What is it?

Its not leaving a ten or a twenty in you jeans on laundry day!

Money laundering is the generic term used to describe the process by which criminals disguise the original ownership and control of the proceeds of criminal conduct by making such proceeds appear to have derived from a legitimate source.

The criminal conduct can be in the form of violent crime, like armed robbery, extortion, kidnapping; white collar crime, like fraud and tax evasion; trafficking in illegal goods, like drugs, prostitution and human trafficking or anti terrorist financing. Laundering (the money kind) has tree components: Watch the video for a detailed explanation.

Money laundering is a serious charge — in 2001, U.S. prosecutors obtained almost 900 money-laundering convictions with an average prison sentence of six years. The rise of global financial markets makes money laundering easier than ever — countries with bank-secrecy laws are directly connected to countries with bank-reporting laws, making it possible to anonymously deposit “dirty” money in ­one country and then have it transferred to any other country for use. ­

In 1989, the G7 identified money laundering as a significant international problem. As a result, the Group of 7 (G7) countries founded the Financial Action Task Force on Money Laundering (FATF) at this summit. This task force is an inter-governmental body dedicated to developing policies to combat money laundering and terrorist financing.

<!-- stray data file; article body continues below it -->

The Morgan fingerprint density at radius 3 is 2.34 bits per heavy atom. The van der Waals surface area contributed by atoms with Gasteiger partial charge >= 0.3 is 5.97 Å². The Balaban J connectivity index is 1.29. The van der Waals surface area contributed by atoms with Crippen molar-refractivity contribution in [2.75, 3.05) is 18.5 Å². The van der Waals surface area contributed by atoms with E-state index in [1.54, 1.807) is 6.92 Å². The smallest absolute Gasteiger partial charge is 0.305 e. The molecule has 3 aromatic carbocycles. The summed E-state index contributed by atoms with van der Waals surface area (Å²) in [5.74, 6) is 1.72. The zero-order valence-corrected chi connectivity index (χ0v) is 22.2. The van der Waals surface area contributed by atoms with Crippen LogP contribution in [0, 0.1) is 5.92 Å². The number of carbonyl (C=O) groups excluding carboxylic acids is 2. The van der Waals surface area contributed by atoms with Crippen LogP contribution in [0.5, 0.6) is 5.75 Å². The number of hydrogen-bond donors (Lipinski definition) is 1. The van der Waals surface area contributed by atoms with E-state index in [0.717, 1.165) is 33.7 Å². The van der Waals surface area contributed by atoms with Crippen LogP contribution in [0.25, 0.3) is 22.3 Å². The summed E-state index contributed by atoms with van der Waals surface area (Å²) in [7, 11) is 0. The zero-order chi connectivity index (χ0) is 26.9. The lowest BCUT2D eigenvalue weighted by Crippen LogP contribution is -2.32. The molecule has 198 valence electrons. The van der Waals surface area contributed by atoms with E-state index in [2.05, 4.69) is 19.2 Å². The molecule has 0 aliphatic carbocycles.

So how is the problem tackled?

Tracking the flow of money in and out of the legitimate commercial activities and markets is one key component. The Financial Transactions and Reports Analysis Centre of Canada (FINTRAC) is Canada’s financial intelligence unit. Its mandate is to facilitate the detection, prevention and deterrence of money laundering and the financing of terrorist activities, while ensuring the protection of personal information under its control. The following entities co-operate with FINTRAC in this endevour.

Similar structures exist in many countries around the world. Reports of suspicious activity have to be made to FINTRAC by reporting entities. What are reporting entities? These are entry and exit points where money can enter or exit commerce and financial markets. In Canada the reporting entities are:

Reporting entities must report certain transactions to the Financial Transactions and Reports Analysis Centre of Canada (FINTRAC). This includes the following:

The following video from FINTRAC demonstrates through a case scenario how this activity is tract and analyzed.

Reports have to be made where large financial activity transactions occur or can occur. For example, your life insurance adviser may or may not ask you certain questions when transacting a purchase. If you are purchasing a $1,000,000 term life insurance policy, no questions are asked. On the other hand, if you are buying a Universal Life Insurance policy, where cash investments may be made in addition to the insurance, extra security questions will ensue.~